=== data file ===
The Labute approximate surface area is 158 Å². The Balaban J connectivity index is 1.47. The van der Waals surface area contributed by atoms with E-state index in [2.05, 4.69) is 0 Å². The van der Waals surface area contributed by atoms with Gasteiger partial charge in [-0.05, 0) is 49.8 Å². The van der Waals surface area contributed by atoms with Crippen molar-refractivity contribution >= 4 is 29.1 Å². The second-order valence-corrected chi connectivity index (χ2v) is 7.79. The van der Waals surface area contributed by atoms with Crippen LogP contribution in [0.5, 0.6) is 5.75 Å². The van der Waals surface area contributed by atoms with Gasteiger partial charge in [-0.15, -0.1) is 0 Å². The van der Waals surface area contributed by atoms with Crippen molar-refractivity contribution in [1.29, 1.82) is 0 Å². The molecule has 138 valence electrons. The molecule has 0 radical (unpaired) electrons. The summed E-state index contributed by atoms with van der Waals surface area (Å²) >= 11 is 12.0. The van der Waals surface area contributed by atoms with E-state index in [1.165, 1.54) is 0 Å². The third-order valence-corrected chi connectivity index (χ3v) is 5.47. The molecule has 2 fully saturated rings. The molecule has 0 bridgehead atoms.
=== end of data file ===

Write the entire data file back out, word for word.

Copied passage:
The Labute approximate surface area is 158 Å². The Balaban J connectivity index is 1.47. The van der Waals surface area contributed by atoms with E-state index in [2.05, 4.69) is 0 Å². The van der Waals surface area contributed by atoms with Gasteiger partial charge in [-0.05, 0) is 49.8 Å². The van der Waals surface area contributed by atoms with Crippen molar-refractivity contribution >= 4 is 29.1 Å². The second-order valence-corrected chi connectivity index (χ2v) is 7.79. The van der Waals surface area contributed by atoms with Crippen LogP contribution in [0.5, 0.6) is 5.75 Å². The van der Waals surface area contributed by atoms with Gasteiger partial charge in [-0.15, -0.1) is 0 Å². The van der Waals surface area contributed by atoms with Crippen molar-refractivity contribution in [1.29, 1.82) is 0 Å². The molecule has 138 valence electrons. The molecule has 0 radical (unpaired) electrons. The summed E-state index contributed by atoms with van der Waals surface area (Å²) >= 11 is 12.0. The van der Waals surface area contributed by atoms with E-state index in [1.165, 1.54) is 0 Å². The third-order valence-corrected chi connectivity index (χ3v) is 5.47. The molecule has 2 fully saturated rings. The molecule has 0 bridgehead atoms.